Re: Not a Chance Ralph !
Posted by GES on 2012-03-28 12:46:48
in reply to Re: Not a Chance Ralph ! posted by Phil Ewanicki on 2012-03-28 09:07:32
Ralph and I had a discussion about an interesting Secchi disk situation, which he had encountered; hence the reference to that.
In the case of the leader and sun, the leader behaves like a cylindrical mirror (in the simplest case) which will produce a distorted virtual image of the sun's disk. Along the line, the mirror acts like a plane mirror, giving unity magnification, and perpendicular to the line, it acts like a spherical mirror giving a less than one magnification, depending on the geometry distances, so you get a flattened virtual image of the sun. Then depending on the sun/line/eye arrangement, you will be seeing a somewhat off axis view, unless the sun is behind your head as seen from the line, and then it will also be severely astigmatised, apart from the anamorphic magnification. The intensity will be about 1,000 times down according to my calculations for fluoro, and somewhat brighter for nylon.
Then the line also refracts most of the light, and will cause a strongly focussed real sun image (in the transverse direction) on the other side of the line from the sun. This image will be very wide angle, transversely to the line, and if you are within that wide angkle you will see a quite bright image.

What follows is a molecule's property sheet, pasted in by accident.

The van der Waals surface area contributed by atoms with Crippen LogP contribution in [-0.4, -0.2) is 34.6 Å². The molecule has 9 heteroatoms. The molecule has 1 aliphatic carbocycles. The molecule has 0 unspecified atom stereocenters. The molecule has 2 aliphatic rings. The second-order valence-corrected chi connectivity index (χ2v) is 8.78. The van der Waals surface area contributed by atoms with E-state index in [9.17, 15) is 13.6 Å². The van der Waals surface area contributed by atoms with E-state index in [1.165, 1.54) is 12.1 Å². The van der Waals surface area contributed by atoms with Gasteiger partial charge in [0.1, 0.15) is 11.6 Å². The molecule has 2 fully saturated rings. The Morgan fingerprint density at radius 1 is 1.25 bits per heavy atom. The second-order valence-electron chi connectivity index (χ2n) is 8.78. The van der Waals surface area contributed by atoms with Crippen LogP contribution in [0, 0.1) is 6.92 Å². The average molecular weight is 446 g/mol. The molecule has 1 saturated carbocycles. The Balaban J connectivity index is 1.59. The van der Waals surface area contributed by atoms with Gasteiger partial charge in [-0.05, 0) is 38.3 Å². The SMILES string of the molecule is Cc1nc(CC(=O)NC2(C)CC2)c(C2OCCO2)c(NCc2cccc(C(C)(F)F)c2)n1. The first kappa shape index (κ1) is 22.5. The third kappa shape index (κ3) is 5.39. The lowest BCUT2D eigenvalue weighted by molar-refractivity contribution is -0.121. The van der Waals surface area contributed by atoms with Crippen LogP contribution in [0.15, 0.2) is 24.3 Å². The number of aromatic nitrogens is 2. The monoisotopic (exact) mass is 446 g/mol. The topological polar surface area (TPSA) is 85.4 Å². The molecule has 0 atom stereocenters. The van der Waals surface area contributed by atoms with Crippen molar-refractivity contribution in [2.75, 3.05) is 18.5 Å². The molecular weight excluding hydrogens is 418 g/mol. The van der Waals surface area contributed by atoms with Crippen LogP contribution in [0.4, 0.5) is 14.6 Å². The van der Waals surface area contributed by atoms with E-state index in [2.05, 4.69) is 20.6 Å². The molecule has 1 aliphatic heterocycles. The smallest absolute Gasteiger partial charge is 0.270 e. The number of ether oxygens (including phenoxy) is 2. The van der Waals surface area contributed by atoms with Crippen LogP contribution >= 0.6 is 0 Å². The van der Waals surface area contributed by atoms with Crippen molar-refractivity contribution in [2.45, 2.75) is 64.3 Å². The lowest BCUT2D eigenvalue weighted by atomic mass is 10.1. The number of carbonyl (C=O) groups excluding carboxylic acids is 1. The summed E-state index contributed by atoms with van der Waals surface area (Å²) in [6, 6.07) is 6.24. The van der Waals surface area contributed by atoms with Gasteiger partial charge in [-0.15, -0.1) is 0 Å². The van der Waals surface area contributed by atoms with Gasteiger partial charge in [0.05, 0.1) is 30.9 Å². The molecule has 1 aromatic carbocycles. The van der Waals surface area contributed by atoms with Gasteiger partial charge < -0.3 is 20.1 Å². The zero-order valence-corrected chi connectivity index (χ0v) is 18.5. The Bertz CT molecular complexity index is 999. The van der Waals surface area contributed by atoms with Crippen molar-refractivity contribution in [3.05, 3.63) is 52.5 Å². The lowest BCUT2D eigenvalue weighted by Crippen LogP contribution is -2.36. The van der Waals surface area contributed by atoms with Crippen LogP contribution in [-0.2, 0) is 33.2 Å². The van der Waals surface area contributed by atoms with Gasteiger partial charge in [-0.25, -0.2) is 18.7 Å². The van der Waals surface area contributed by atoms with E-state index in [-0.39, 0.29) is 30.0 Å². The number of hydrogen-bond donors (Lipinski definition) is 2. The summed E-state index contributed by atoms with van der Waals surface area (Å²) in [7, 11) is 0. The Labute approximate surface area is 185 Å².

The point is that despite the high attenuation due to the small index mismatch, the background is even dimmer.
Ralph found that he got lower Secchi disk ranges horizontally underwater, and the reason is that in that situation you have a bright background from general illumination and maybe water turbidity; whereas in the normal usage of the Secchi disk, you are presumably looking into a black background situation, so there is no return light from outside the disk, as occurs in the horizontal case. And as Ralph says, the camera doesn't lie, and he actually measured reduced Secchi ranges, compared to verticals in the exact same water.
I'll post some photographs of the leader case(simulations), when I get some time to run them.
PS Optical mouses are able to track on ordinary white Xerox paper, because the fibers in the paper form the same reflected artificial stars (fire crackers) off the side of the fiber, and because of the curve the mouse camera can see them in any direction. It also sees low contrast shadow areas from the paper non flatness, and the oblique LED illumination.